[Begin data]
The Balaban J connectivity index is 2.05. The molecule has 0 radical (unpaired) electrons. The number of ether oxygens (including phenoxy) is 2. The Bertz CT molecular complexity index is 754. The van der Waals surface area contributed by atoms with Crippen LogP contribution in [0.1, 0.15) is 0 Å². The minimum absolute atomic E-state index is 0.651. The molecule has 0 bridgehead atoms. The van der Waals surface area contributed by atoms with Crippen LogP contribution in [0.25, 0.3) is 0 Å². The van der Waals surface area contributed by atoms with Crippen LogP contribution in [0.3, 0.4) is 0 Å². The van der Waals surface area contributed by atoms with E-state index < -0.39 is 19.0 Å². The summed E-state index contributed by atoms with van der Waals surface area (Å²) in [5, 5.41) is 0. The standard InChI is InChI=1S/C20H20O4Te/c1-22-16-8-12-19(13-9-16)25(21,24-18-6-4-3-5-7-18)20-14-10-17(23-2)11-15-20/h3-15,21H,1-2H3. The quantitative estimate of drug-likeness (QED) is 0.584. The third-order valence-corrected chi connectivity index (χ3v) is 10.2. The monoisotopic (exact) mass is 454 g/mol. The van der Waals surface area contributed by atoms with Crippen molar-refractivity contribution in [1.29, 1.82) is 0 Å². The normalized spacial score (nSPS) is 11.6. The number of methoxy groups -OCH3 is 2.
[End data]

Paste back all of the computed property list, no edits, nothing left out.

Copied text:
The Balaban J connectivity index is 2.05. The molecule has 0 radical (unpaired) electrons. The number of ether oxygens (including phenoxy) is 2. The Bertz CT molecular complexity index is 754. The van der Waals surface area contributed by atoms with Crippen LogP contribution in [0.1, 0.15) is 0 Å². The minimum absolute atomic E-state index is 0.651. The molecule has 0 bridgehead atoms. The van der Waals surface area contributed by atoms with Crippen LogP contribution in [0.25, 0.3) is 0 Å². The van der Waals surface area contributed by atoms with Crippen LogP contribution in [0.3, 0.4) is 0 Å². The van der Waals surface area contributed by atoms with E-state index < -0.39 is 19.0 Å². The summed E-state index contributed by atoms with van der Waals surface area (Å²) in [5, 5.41) is 0. The standard InChI is InChI=1S/C20H20O4Te/c1-22-16-8-12-19(13-9-16)25(21,24-18-6-4-3-5-7-18)20-14-10-17(23-2)11-15-20/h3-15,21H,1-2H3. The quantitative estimate of drug-likeness (QED) is 0.584. The third-order valence-corrected chi connectivity index (χ3v) is 10.2. The monoisotopic (exact) mass is 454 g/mol. The van der Waals surface area contributed by atoms with Crippen molar-refractivity contribution in [1.29, 1.82) is 0 Å². The normalized spacial score (nSPS) is 11.6. The number of methoxy groups -OCH3 is 2.